It may surprise you to learn that I am really good at the cooking and eating part of this blog (no, probably not), but the tech side does not necessarily come naturally. It’s just because I don’t already know how to do it. I already know how to cook stuff and eat it. I can do that of my own volition. But to learn some new tech skills, I have to do just that – learn them. And that takes time and can sometimes seem daunting. But guess what? That contact page tab is up there looking at you right now. I did it. I took a big breath, and took the time, and taught myself a few things. It wasn’t hard (mainly because this Canvas theme is amazing and user-friendly), I just had to make myself sit down, get to it, and vow to be patient and take my time to understand things.
So don’t be afraid to learn something new. You should probably start with this pulled pork. It really is so easy!
Sometimes I like to mash-up two recipes to tailor them to my taste and cooking style. That’s what I did here. Make it summer and winter. One recipe says it’s Western North Carolina-style and the other says South Carolina-style. I’m not sure where this ends up on the spectrum, but my husband is from North Carolina and he loves this. So there you go.
Related recipes: Serve it with a Roasted Vegetable Salad with Charred Lemon Vinaigrette.
Carolina Pulled Pork
This is recipe is great because using the slow cooker means easy prep year-round. No oven heating up the house, no grill to monitor.
3-6 lbs bone-in pork shoulder (depending on the size of your crock-pot)
1/4 cup of apple cider vinegar per pound of pork
1 tbsp strong coffee (you can use instant espresso if desired)
2 tbsp chili powder
1 tsp dry mustard
1 1/2 tsp garlic powder
1/2 tbsp salt
1 tsp black pepper
1 tbsp onion powder
1 tbsp paprika (I used smoked paprika, hot or sweet will also work)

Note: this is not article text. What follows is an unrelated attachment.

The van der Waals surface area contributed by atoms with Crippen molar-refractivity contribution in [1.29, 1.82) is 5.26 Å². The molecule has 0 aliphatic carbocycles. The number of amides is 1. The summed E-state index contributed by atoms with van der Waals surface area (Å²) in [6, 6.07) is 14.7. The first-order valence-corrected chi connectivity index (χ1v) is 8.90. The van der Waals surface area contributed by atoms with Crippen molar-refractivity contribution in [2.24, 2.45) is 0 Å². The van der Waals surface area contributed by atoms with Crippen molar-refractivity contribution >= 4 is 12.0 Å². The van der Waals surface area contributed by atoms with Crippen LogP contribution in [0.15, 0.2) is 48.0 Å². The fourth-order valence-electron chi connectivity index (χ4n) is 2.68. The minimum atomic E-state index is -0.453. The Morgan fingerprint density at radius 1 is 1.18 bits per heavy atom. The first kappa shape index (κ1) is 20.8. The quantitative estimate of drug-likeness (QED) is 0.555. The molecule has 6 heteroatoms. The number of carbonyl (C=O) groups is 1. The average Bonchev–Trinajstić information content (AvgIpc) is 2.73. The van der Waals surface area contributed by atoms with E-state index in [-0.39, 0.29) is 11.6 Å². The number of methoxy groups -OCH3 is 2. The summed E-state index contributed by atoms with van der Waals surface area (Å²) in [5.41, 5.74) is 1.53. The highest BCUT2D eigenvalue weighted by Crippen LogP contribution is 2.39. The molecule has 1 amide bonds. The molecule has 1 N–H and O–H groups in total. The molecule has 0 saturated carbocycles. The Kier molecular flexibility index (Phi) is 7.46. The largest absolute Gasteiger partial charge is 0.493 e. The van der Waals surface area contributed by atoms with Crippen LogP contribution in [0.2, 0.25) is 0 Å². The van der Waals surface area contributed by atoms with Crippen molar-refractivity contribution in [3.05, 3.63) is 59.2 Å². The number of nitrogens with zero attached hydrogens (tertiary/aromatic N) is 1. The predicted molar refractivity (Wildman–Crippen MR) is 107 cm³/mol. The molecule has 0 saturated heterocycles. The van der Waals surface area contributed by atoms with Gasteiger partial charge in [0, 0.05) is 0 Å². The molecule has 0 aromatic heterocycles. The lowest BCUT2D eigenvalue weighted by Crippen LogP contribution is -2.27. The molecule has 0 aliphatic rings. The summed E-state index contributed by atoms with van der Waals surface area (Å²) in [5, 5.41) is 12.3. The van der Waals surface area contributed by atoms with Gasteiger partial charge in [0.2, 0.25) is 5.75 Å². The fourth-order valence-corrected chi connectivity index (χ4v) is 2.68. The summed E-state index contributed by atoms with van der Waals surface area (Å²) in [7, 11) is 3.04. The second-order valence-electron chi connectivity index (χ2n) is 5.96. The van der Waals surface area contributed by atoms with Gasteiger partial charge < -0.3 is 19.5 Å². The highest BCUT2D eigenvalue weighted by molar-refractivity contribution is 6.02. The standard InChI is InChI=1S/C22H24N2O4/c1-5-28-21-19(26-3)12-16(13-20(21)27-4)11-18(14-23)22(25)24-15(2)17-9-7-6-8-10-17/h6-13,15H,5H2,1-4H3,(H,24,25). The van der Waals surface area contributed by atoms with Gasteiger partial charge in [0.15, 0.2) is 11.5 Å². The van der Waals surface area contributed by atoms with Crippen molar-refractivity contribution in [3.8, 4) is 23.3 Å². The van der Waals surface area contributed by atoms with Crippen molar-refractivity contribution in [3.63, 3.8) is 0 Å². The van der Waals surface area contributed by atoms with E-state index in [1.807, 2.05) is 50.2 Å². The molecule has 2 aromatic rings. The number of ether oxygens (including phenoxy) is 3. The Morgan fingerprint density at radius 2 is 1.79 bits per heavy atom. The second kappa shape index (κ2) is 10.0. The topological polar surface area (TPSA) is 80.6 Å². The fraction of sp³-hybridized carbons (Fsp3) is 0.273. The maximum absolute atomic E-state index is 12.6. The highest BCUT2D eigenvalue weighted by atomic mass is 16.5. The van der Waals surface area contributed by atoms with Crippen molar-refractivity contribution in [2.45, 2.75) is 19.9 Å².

1/3 cup brown sugar
3 tbsp molasses
Combine all rub ingredients in a small bowl and mix together until a paste forms.
Pat the pork dry with paper towels. Save some of the paste mixture and set aside.
Then, using your hands (a cook’s best tools), spread the paste mixture all over the pork, being sure to work into all of the nooks and crannies of the meat.
Wrap the pork tightly and let marinate in the fridge for a few hours, or preferably, overnight.
Remove the pork from wrapping.
Heat some vegetable oil in a large skillet over medium heat. Brown the pork on all sides and place in a 4-quart or larger slow cooker.
Add vinegar and reserved paste mixture to the skillet and bring to a boil. Be sure to scrape the pan for any fond left behind by the pork. Pour the liquid over the pork, place the lid on the cooker and cook on low for 6-10 hours. I usually go the full 10. Especially if you are cooking a larger piece of meat. This is a great recipe to do overnight in the cooker. But be warned – the smell of delicious pork will wake you in the night!
Remove the pork from the cooker (do not discard remaining liquid) and let it cool considerably, but not all the way to room temp. The longer you let it cool, the better the fat will distribute throughout the meat.
At this point, many people will tell you to “take two forks and shred the pork”. Um, no. This will take you forever. And wear you out. Use your cook’s best tools again – your hands – and get in there and shred it up.
Once the pork is ‘pulled’ add it back into the slow cooker and mix it with the remaining liquid. Heat up the meat on low until it starts to simmer, then switch the heat to warm. You are now ready to eat!